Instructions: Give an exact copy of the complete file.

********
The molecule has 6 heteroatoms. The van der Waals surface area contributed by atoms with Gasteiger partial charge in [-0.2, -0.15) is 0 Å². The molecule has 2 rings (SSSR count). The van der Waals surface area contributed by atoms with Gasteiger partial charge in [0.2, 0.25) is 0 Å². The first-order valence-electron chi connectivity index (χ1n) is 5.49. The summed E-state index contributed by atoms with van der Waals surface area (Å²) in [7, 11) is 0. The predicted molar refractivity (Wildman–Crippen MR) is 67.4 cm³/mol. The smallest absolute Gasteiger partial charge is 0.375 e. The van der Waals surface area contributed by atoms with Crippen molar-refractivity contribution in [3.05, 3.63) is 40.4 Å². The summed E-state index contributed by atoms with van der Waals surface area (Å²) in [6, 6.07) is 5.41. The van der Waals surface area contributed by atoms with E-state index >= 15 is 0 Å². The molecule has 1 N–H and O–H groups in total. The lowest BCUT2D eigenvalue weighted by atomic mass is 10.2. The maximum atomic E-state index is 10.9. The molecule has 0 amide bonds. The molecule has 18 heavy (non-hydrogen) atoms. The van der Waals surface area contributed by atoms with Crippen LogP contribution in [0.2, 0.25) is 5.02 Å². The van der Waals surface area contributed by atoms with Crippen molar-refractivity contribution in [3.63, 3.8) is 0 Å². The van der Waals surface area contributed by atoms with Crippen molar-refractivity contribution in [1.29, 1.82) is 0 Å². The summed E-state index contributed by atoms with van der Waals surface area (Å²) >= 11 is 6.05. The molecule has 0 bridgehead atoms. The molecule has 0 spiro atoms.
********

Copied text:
The molecule has 6 heteroatoms. The van der Waals surface area contributed by atoms with Gasteiger partial charge in [-0.2, -0.15) is 0 Å². The molecule has 2 rings (SSSR count). The van der Waals surface area contributed by atoms with Gasteiger partial charge in [0.2, 0.25) is 0 Å². The first-order valence-electron chi connectivity index (χ1n) is 5.49. The summed E-state index contributed by atoms with van der Waals surface area (Å²) in [7, 11) is 0. The predicted molar refractivity (Wildman–Crippen MR) is 67.4 cm³/mol. The smallest absolute Gasteiger partial charge is 0.375 e. The van der Waals surface area contributed by atoms with Crippen molar-refractivity contribution in [3.05, 3.63) is 40.4 Å². The summed E-state index contributed by atoms with van der Waals surface area (Å²) in [6, 6.07) is 5.41. The van der Waals surface area contributed by atoms with E-state index >= 15 is 0 Å². The molecule has 1 N–H and O–H groups in total. The lowest BCUT2D eigenvalue weighted by atomic mass is 10.2. The maximum atomic E-state index is 10.9. The molecule has 0 amide bonds. The molecule has 18 heavy (non-hydrogen) atoms. The van der Waals surface area contributed by atoms with Crippen LogP contribution in [0.2, 0.25) is 5.02 Å². The van der Waals surface area contributed by atoms with Crippen molar-refractivity contribution in [3.63, 3.8) is 0 Å². The van der Waals surface area contributed by atoms with Crippen molar-refractivity contribution in [1.29, 1.82) is 0 Å². The summed E-state index contributed by atoms with van der Waals surface area (Å²) >= 11 is 6.05. The molecule has 0 bridgehead atoms. The molecule has 0 spiro atoms.